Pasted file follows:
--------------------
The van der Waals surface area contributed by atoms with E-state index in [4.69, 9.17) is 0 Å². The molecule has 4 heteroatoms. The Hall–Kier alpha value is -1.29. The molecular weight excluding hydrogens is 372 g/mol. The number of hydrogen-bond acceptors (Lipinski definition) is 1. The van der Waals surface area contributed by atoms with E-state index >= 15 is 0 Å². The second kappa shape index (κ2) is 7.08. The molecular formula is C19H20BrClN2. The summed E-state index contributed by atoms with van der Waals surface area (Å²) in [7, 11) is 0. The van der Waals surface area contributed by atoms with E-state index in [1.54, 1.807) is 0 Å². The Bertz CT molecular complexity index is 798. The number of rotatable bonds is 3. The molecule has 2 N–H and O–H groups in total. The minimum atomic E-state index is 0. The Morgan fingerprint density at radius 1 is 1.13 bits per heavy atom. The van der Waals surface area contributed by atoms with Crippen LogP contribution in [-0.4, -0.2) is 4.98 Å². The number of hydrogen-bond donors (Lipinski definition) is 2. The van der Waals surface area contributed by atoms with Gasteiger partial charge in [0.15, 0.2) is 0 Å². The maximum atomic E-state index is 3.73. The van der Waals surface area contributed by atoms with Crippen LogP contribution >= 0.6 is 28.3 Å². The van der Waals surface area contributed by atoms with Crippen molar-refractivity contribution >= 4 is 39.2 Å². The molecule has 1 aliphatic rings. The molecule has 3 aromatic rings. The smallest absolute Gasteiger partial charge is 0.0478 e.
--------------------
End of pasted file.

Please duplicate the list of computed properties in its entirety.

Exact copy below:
The van der Waals surface area contributed by atoms with E-state index in [4.69, 9.17) is 0 Å². The molecule has 4 heteroatoms. The Hall–Kier alpha value is -1.29. The molecular weight excluding hydrogens is 372 g/mol. The number of hydrogen-bond acceptors (Lipinski definition) is 1. The van der Waals surface area contributed by atoms with E-state index >= 15 is 0 Å². The second kappa shape index (κ2) is 7.08. The molecular formula is C19H20BrClN2. The summed E-state index contributed by atoms with van der Waals surface area (Å²) in [7, 11) is 0. The van der Waals surface area contributed by atoms with E-state index in [1.54, 1.807) is 0 Å². The Bertz CT molecular complexity index is 798. The number of rotatable bonds is 3. The molecule has 2 N–H and O–H groups in total. The minimum atomic E-state index is 0. The Morgan fingerprint density at radius 1 is 1.13 bits per heavy atom. The van der Waals surface area contributed by atoms with Crippen LogP contribution in [-0.4, -0.2) is 4.98 Å². The number of hydrogen-bond donors (Lipinski definition) is 2. The van der Waals surface area contributed by atoms with Gasteiger partial charge in [0.15, 0.2) is 0 Å². The maximum atomic E-state index is 3.73. The van der Waals surface area contributed by atoms with Crippen LogP contribution >= 0.6 is 28.3 Å². The van der Waals surface area contributed by atoms with Crippen molar-refractivity contribution >= 4 is 39.2 Å². The molecule has 1 aliphatic rings. The molecule has 3 aromatic rings. The smallest absolute Gasteiger partial charge is 0.0478 e.